See in your baptism, Jesus’ baptism — where the Holy Spirit descended like a dove and the Father says of you, “You are my Son, whom I love; with you I am well pleased!” (Mark 1:11) See in your confirmation and subsequent trips to receive the bread and wine of Christ’s body and blood, Christ standing transfigured — in celebration with the prophets, apostles, and the whole company of heaven. See in your sinfulness, Jesus approach you with his word — willing you to believe you can hand that sin over and have peace, time and time again. See Jesus say to you, “Go and sin no more” — just as he did to the Samaritan adulteress. And see all these things in the context of your death and entry into heaven — with Jesus’ death at
This is the grace of God: That he walks with us today, and gives his life in exchange for ours. Through his death on the cross, at your death you will receive his glorious resurrected life.
Sing with Bartimaeus and all believers: I once was lost, but now am found, was blind, but now I see. This grace has brought us safe thus far, and grace will lead us home. Christ and the cross will lead you home, even as you still struggle with blindness. This is what makes grace so amazing!
I invite you to close your eyes and open the eyes of faith and your heart of hope as we pray: Dear Heavenly Father we believe; save us from our unbelief. Continually send your Holy Spirit to give us faith to live holy lives and trust in the amazing grace Christ won for all people on the cross. Amen.
The faith to which we are called is one in Christ; therefore, it is a living faith. This faith is both, corporate and personal, but never individualistic, different, or separate from others in the body of Christ. If Christ lives with us and in us, we can’t help but want to do the right thing, even as we struggle to do so. This faith moves us, to be compassionate to those who like us struggle with sin, and, to be repentant for the many things we get horribly wrong each day. Faith also calls us to actions of sacrifice; sacrifice of prayer, praise, and thanksgiving, and also the sacrifice of our selves, our time, and our talents. As we focus on Christ’s sacrifice on the cross as the end point we are able to bear our crosses under which we are called to suffer in this world.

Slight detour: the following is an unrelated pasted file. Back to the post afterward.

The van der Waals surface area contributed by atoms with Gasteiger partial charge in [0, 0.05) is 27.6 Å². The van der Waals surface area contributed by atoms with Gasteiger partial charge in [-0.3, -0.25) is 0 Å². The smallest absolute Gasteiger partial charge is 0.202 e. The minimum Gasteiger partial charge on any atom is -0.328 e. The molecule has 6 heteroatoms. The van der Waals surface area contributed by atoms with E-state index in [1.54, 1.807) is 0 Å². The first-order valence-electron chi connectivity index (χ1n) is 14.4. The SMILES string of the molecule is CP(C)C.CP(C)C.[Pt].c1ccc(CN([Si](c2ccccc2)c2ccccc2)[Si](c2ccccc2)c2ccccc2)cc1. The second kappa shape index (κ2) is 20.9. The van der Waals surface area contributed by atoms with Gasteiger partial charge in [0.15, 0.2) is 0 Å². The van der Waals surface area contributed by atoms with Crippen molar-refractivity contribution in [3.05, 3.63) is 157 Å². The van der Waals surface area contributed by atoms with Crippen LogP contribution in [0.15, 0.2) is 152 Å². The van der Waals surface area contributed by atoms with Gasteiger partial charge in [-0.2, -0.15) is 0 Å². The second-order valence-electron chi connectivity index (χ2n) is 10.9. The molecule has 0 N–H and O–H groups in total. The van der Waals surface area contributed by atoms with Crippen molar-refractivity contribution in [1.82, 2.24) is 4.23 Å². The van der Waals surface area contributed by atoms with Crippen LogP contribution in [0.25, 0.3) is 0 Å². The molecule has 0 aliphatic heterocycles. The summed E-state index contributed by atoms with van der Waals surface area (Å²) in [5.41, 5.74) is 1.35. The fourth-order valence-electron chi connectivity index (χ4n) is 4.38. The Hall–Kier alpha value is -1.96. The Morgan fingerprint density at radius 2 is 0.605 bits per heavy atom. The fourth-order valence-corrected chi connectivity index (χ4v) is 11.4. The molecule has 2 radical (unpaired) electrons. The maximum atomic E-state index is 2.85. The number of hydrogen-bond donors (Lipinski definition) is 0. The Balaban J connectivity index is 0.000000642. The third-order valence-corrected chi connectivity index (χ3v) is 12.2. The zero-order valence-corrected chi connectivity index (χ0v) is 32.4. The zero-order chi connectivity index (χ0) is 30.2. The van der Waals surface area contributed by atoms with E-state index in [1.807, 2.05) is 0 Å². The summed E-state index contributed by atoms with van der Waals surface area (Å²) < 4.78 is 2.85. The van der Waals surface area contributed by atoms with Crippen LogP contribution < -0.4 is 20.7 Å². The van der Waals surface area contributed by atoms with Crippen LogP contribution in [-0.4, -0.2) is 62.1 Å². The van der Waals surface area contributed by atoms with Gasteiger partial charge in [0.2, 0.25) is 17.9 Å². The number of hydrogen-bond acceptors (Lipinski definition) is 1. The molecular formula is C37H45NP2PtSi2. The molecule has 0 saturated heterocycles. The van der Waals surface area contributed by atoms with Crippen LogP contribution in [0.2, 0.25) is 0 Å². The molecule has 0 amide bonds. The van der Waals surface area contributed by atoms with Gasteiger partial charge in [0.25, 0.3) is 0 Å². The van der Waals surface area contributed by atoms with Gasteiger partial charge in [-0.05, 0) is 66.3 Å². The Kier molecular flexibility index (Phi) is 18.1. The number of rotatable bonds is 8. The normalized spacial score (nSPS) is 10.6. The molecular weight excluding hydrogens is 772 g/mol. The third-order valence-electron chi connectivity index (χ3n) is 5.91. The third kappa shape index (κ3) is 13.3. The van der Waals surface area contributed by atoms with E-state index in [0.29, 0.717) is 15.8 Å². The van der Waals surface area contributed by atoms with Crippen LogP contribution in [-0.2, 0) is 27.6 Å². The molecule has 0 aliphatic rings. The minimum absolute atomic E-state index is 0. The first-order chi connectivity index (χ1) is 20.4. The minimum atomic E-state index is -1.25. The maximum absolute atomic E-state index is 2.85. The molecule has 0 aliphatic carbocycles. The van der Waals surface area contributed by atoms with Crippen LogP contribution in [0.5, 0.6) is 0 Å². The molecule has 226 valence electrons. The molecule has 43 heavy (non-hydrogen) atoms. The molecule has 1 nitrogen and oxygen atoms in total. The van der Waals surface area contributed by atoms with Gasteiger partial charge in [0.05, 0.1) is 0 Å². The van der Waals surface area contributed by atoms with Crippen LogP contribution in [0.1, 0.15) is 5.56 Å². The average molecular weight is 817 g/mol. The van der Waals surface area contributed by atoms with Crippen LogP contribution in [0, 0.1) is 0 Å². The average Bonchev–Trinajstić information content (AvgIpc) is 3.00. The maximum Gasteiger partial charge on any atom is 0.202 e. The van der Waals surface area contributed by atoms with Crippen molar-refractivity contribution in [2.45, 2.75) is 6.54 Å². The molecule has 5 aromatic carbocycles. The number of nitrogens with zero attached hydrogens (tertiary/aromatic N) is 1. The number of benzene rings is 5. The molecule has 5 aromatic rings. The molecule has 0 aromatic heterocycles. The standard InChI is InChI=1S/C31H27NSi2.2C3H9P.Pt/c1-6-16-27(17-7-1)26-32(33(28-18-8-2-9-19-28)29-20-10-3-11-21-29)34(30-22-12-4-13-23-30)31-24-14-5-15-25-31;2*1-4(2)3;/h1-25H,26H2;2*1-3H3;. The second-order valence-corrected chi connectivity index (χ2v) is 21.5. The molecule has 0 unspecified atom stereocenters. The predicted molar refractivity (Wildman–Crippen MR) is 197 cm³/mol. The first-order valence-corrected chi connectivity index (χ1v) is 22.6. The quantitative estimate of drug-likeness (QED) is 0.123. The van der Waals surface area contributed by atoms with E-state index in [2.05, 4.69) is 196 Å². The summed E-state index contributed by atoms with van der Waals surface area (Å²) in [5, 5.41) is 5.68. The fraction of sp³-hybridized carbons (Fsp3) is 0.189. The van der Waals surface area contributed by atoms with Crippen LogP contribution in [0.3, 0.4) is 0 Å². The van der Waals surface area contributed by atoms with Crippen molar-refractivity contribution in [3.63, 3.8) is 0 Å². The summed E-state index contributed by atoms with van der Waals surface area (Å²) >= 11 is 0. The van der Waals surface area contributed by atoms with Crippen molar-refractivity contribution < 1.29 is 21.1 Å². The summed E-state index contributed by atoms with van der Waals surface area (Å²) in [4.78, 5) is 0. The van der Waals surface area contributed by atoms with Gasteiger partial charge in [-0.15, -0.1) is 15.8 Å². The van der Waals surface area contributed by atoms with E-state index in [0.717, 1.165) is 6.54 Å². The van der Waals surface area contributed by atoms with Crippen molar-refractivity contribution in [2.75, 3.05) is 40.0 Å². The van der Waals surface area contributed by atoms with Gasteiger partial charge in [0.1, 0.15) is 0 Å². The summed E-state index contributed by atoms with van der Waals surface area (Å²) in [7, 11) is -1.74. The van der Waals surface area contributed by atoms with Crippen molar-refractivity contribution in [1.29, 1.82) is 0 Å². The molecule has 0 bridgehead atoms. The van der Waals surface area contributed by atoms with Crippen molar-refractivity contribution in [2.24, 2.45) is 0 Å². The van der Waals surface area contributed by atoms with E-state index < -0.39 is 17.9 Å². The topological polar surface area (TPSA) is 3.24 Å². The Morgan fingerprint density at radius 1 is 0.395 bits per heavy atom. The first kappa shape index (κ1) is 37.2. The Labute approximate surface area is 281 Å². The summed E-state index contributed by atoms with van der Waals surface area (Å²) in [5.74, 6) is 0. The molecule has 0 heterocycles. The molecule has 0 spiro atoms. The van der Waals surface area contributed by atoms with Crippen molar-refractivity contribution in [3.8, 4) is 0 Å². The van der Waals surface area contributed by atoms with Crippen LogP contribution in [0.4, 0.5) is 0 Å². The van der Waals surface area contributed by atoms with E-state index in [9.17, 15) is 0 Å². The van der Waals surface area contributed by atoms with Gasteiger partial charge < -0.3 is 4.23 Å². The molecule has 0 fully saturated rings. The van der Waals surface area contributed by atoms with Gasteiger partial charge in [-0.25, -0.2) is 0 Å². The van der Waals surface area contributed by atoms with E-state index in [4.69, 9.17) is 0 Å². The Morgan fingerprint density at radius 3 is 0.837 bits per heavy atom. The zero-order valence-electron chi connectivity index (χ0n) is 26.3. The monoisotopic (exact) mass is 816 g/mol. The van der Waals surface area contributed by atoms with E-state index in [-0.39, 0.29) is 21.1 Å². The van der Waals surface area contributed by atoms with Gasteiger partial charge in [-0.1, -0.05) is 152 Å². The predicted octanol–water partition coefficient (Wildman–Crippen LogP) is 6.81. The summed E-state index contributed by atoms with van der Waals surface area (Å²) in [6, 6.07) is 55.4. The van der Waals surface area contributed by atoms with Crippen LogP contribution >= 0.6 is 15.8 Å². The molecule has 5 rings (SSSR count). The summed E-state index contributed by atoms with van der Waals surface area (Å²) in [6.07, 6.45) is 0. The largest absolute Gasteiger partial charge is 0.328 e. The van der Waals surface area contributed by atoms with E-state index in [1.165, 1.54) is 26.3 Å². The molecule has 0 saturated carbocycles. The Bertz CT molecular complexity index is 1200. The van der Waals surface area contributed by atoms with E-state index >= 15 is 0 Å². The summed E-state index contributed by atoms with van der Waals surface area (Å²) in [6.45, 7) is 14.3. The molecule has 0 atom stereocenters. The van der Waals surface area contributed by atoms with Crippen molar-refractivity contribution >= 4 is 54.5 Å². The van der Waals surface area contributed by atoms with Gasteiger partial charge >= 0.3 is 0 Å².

Such personal faith also calls us to be accountable to the whole church gathered under Christ, past, present, and future. Faith enables us to abide in Christ and his way in the Word of God. We are accountable to the Word of God and in drawing near to God we freely welcome hearing and reading the Word of God, as well as other literature that points us to the cross. This accountability calls us from individualism and anti-intellectualism into a willing reception of Christ in his word that is neither stagnate, lifeless, nor impersonal. And this faith calls us to be accountable to each other, to bear each other in love. After all, Christ bears each of us in love, even as we continue to sin day after day.
We need Christ’s baptismal reforming every day. Although sin has no power in our lives anymore, the forces of evil never stop trying to place us back under the power of sin. Therefore, we need the cross in front of us, as the finishing point. We can never move past Christ, the cross, or his word, if we are to uphold the faith he personally places in each of us. As God’s children we can never stop praying the beggars’ plea, “Lord Jesus Christ, (Son of David, Son of God, and/or Lamb of God), have mercy on me/us!”
What is a sign of personal faith? When I strive to make the interests of God’s Word the determining factor in my life, and when I continually and repentantly seek forgiveness when this doesn’t happen.